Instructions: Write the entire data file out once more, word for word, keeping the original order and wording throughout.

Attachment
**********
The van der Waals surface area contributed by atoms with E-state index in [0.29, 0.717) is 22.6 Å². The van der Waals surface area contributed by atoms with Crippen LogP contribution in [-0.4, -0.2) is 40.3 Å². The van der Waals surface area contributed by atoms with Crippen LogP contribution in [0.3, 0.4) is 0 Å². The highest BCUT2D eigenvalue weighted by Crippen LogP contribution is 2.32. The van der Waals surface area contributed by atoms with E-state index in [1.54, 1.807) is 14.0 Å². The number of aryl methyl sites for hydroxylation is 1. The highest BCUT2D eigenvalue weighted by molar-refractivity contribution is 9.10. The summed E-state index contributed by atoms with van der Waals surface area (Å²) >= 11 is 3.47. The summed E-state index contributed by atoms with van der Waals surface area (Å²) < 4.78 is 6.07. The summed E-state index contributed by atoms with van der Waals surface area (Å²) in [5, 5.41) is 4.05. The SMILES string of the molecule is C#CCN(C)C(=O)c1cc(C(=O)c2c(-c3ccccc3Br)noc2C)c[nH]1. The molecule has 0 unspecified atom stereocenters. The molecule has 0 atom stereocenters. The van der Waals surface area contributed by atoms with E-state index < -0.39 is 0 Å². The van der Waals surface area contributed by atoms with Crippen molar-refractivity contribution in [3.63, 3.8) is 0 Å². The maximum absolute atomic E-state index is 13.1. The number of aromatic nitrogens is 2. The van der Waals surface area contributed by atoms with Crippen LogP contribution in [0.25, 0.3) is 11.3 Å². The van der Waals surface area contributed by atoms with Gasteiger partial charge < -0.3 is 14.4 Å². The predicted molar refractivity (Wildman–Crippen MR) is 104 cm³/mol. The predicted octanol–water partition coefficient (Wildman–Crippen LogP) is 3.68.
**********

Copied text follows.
The van der Waals surface area contributed by atoms with E-state index in [0.29, 0.717) is 22.6 Å². The van der Waals surface area contributed by atoms with Crippen LogP contribution in [-0.4, -0.2) is 40.3 Å². The van der Waals surface area contributed by atoms with Crippen LogP contribution in [0.3, 0.4) is 0 Å². The highest BCUT2D eigenvalue weighted by Crippen LogP contribution is 2.32. The van der Waals surface area contributed by atoms with E-state index in [1.54, 1.807) is 14.0 Å². The number of aryl methyl sites for hydroxylation is 1. The highest BCUT2D eigenvalue weighted by molar-refractivity contribution is 9.10. The summed E-state index contributed by atoms with van der Waals surface area (Å²) >= 11 is 3.47. The summed E-state index contributed by atoms with van der Waals surface area (Å²) < 4.78 is 6.07. The summed E-state index contributed by atoms with van der Waals surface area (Å²) in [5, 5.41) is 4.05. The SMILES string of the molecule is C#CCN(C)C(=O)c1cc(C(=O)c2c(-c3ccccc3Br)noc2C)c[nH]1. The molecule has 0 unspecified atom stereocenters. The molecule has 0 atom stereocenters. The van der Waals surface area contributed by atoms with E-state index < -0.39 is 0 Å². The van der Waals surface area contributed by atoms with Crippen molar-refractivity contribution in [3.63, 3.8) is 0 Å². The maximum absolute atomic E-state index is 13.1. The number of aromatic nitrogens is 2. The van der Waals surface area contributed by atoms with Crippen LogP contribution in [0.25, 0.3) is 11.3 Å². The van der Waals surface area contributed by atoms with Gasteiger partial charge < -0.3 is 14.4 Å². The predicted molar refractivity (Wildman–Crippen MR) is 104 cm³/mol. The predicted octanol–water partition coefficient (Wildman–Crippen LogP) is 3.68.